Small Business Makes a Big Impact on Exports and Trade

May 11, 2012

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Nicole Y. Lamb-Hale is the Assistant Secretary for the Manufacturing and Services division within the International Trade Administration.

I was in recently in Chicago to participate in a small business roundtable with members of the President’s Export Council (PEC). We had some great views – from the offices of our host, PEC member Glenn Tilton, and from the nineteen small and medium-sized businesses that shared their exporting experiences and challenges with the panel. Exporting is an essential business tool, and we’ve seen that businesses that export generally have weathered the economic recession better than those that do not.  Ninety-five percent of the world’s potential consumers are outside the United States, so making the business decision to export can have a transformational effect on sales and growth. But exporting can seem complicated, especially for smaller firms. We heard about a lot of challenges, ranging from difficulty accessing financing; trouble finding skilled workers; and lack of information about foreign markets; to the high cost of establishing a physical presence in foreign countries.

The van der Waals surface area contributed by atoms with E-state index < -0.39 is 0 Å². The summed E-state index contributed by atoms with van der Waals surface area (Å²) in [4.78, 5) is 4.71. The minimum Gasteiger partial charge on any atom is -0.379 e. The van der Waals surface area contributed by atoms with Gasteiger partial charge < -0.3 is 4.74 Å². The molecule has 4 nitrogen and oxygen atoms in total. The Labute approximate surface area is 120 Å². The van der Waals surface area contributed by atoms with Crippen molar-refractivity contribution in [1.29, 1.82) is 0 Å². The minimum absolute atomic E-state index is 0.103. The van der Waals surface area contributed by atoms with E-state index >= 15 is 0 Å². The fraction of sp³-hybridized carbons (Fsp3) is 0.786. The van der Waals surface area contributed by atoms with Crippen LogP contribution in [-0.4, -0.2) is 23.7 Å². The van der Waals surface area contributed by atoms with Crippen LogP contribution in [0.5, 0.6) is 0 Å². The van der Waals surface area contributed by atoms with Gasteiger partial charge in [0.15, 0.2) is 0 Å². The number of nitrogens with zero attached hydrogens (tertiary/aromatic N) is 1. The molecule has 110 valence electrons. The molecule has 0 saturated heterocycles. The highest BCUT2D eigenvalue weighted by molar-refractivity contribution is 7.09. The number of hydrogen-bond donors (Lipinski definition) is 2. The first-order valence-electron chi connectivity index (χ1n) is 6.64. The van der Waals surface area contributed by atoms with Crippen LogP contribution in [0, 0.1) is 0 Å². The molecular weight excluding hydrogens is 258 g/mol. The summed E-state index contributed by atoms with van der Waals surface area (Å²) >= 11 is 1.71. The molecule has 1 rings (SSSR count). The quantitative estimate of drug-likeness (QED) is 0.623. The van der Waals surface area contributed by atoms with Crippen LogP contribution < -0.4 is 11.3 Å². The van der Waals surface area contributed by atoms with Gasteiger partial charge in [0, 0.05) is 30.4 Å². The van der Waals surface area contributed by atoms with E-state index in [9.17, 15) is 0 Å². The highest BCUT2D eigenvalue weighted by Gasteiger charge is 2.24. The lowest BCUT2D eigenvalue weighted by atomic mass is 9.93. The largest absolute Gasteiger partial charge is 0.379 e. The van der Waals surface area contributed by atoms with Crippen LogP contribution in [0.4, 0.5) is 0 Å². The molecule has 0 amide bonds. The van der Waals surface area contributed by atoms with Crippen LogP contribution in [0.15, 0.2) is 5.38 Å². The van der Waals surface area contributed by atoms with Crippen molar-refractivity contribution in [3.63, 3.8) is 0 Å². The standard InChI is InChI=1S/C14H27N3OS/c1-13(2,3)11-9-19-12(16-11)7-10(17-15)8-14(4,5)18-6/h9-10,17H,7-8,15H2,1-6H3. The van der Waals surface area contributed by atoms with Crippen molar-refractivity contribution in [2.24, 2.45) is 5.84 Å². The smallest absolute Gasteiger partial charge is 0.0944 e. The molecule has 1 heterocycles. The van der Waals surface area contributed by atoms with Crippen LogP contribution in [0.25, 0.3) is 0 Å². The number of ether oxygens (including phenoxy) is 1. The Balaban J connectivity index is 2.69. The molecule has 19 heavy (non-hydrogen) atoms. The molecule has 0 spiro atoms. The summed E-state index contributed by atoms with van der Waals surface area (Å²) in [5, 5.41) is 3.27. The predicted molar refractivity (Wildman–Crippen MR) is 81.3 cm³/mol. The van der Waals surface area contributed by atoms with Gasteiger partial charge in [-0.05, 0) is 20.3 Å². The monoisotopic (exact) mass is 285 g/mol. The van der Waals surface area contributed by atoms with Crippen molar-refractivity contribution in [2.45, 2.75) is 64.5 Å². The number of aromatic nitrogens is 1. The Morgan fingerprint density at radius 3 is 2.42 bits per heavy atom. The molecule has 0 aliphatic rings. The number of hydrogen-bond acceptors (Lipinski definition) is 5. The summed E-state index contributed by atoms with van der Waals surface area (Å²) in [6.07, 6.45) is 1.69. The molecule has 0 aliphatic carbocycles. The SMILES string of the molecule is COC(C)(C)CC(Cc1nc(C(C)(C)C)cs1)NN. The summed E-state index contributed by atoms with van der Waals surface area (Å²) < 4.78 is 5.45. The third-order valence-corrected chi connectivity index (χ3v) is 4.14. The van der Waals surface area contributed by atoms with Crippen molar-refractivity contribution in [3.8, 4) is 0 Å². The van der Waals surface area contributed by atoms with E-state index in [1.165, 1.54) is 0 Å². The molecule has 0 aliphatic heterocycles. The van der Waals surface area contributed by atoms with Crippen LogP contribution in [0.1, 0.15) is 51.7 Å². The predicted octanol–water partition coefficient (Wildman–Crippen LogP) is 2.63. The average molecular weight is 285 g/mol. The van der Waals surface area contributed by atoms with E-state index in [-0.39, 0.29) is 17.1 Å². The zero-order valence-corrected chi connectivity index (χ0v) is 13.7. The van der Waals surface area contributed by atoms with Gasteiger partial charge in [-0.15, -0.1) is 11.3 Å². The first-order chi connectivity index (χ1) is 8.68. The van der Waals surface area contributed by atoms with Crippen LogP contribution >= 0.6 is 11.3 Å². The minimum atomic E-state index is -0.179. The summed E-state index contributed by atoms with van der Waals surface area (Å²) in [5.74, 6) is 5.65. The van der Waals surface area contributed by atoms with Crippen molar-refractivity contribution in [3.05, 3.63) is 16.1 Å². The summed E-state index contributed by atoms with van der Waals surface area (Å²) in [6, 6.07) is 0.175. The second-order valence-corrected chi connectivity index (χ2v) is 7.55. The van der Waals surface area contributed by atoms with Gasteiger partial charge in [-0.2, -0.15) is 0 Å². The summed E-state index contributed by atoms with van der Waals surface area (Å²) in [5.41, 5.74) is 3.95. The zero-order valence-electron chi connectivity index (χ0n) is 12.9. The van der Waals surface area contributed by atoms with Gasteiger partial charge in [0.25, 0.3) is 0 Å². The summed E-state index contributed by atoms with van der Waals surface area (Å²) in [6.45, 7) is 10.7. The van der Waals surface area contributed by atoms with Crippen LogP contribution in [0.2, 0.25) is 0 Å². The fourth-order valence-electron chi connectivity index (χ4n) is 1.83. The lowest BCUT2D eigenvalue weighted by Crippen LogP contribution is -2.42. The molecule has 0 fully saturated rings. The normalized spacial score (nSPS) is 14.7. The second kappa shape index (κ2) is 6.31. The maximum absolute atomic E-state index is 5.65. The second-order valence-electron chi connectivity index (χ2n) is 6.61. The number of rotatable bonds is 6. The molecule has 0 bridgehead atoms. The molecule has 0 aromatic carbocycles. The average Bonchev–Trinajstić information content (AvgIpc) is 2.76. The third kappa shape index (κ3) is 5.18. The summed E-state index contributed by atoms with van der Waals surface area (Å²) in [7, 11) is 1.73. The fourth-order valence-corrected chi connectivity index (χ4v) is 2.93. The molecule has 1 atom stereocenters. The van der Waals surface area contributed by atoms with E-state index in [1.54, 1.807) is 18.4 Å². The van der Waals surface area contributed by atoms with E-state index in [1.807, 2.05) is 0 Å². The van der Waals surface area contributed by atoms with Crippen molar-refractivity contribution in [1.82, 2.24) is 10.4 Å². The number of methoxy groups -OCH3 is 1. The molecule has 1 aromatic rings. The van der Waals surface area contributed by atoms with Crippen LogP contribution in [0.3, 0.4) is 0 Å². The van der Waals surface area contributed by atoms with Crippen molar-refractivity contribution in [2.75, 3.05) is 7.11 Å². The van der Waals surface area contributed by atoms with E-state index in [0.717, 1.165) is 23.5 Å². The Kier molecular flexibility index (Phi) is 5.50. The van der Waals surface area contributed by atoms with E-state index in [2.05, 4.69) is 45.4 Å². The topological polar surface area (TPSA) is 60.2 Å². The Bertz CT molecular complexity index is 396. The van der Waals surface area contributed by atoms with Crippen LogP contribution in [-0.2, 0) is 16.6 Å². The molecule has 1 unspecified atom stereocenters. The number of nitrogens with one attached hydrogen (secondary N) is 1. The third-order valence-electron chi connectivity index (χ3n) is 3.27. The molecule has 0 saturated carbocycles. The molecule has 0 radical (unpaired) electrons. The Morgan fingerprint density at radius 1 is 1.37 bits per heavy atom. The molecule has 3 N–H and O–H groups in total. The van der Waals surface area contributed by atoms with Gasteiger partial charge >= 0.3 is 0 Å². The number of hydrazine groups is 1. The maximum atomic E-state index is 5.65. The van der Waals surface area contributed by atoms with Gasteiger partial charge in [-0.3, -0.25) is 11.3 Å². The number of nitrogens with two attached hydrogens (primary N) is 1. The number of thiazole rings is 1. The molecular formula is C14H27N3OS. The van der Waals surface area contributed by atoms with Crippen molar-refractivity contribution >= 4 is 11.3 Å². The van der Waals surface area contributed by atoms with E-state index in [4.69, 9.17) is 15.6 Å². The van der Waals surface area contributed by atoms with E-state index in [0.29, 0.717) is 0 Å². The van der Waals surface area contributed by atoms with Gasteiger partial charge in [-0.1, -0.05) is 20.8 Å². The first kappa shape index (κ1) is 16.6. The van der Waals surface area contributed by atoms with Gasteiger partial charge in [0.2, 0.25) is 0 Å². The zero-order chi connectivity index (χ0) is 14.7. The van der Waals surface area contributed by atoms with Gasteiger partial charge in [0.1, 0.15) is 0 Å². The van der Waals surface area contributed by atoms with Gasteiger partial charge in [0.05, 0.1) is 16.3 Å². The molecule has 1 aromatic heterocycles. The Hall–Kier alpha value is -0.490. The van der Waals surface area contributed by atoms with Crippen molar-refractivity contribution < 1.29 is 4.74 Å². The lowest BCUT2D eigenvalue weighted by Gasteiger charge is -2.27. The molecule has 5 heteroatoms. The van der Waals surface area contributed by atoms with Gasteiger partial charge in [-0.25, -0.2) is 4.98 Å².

This was important for the President’s Export Council members to hear, because they are in a position to help. The Council makes recommendations to the President for programs and policies that make it easier to export. More exports means more production, and more production means more jobs.

Greater cooperation and coordination with state and local governments is also making it easier for small businesses to learn the nuts and bolts of exporting. We were joined by Governor Pat Quinn and Mayor Rahm Emanuel, who are both doing great things to get Chicago businesses into the international marketplace. The State of Illinois has used State Trade and Export Promotion (STEP) grants from the U.S. Small Business Administration to undertake trade missions and help small businesses participate in foreign trade shows. One of the roundtable participants, Marty Wiegel of Wiegel Tool Works, Inc. had just returned from participating in Hannover Messe, the world’s largest industrial trade show, with STEP grant support.

As we move into the third year of the National Export Initiative, I am encouraged by the progress U.S. businesses have made to keep us on track to double exports in five years. But I am also eager to hear more from small businesses about what we can do across government to ensure everyone reaches their exporting potential.

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